First, we extend our prayers and condolences to the victims of Ethiopian airline flight 302 and their survivors. The details of the crash that took the lives of 157 passengers and crew, many of whom were non-Ethiopian citizens, are still developing and we will amend this article as news filters in. As we await updates from investigators, we want to take this occasion to pay respect to those who perished and to present a ray of hope in a time of heart-breaking sorrow. To this end, Mel Tehawade and I are giving our takes about the meaning of the Ethiopian airlines. Our aim is to honor the victims, comfort their survivors and give some historical background to the Ethiopian airlines. As we mourn, let us never forget that the sun eventually appears after the shadows of grief stricken us.
Mr. Tewahade’s Perspective
Seventy-three years ago, in 1943, Ethiopian Airlines started flying using a couple of planes that were acquired from United States. Limited by supplies but blessed with limitless ambition, Ethiopian airlines took off to become the pride of Africa and one of the leading airliners in the world. TWA (Trans-World Airline) soon got involved by helping and training Ethiopians. Most of the crew were American at the start of the airline, but eventually a self-sustaining airline comprised of Ethiopian pilots, crew and airport personnel took root and blossomed.
In time, many Ethiopians got trained to perform more technical aspects of running the airline. Ethiopian airlines is a model of what happens when determined people are armed with the tool and know-how to empower themselves. From pilots, ground crew, engineers to radar operator and beyond, Ethiopians took ownership of this great airline and worked with great dedication and love to build a leading edge company that is a source of inspiration for not only Ethiopians but Africans world-wide.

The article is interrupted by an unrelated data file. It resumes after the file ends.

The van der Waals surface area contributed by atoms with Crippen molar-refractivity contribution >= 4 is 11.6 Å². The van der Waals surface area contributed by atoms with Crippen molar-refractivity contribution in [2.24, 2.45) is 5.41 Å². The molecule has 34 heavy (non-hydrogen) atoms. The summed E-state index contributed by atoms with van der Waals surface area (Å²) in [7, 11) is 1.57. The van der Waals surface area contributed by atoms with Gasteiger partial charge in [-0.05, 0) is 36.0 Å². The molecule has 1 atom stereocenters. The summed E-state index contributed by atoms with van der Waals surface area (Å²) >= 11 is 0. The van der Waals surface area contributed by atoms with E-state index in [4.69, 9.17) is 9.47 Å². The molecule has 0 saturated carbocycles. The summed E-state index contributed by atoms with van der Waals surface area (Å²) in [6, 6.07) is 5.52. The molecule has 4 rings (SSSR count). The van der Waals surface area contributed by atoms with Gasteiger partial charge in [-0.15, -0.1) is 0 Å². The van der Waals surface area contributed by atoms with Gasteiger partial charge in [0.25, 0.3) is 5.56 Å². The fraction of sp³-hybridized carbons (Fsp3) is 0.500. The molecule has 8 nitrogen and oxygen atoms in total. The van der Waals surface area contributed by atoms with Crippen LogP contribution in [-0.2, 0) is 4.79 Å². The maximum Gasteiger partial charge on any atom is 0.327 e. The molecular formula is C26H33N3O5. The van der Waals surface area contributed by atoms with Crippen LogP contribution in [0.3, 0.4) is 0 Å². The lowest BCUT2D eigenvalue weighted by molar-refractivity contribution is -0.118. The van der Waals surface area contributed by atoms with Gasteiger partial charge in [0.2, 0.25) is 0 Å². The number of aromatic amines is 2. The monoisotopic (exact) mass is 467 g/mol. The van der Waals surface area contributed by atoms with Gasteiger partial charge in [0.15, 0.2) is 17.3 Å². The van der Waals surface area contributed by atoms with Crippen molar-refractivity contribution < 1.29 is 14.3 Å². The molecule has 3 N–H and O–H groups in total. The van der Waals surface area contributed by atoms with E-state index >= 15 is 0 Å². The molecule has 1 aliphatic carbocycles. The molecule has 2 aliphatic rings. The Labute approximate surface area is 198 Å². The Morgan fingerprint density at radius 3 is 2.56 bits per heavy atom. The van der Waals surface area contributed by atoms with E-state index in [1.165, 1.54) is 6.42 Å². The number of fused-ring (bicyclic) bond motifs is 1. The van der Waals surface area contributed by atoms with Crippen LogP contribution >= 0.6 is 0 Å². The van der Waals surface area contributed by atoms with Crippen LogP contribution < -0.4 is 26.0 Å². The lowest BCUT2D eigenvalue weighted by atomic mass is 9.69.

Oromo leaders at the time gave a huge plot of land called Bole to build the current airport. The airport was moved from the old location to the current location in the mid-sixties. Many Ethiopians (including Eritreans) worked overtime to build Ethiopian airlines. Amara, Tigres, Oromos and an endless array of ethnicity and communities worked together to build a resilient airlines that is called the “Spirit of Africa.” Ethiopian airlines is a testament of what happens when people put aside their differences and work together for the collective good.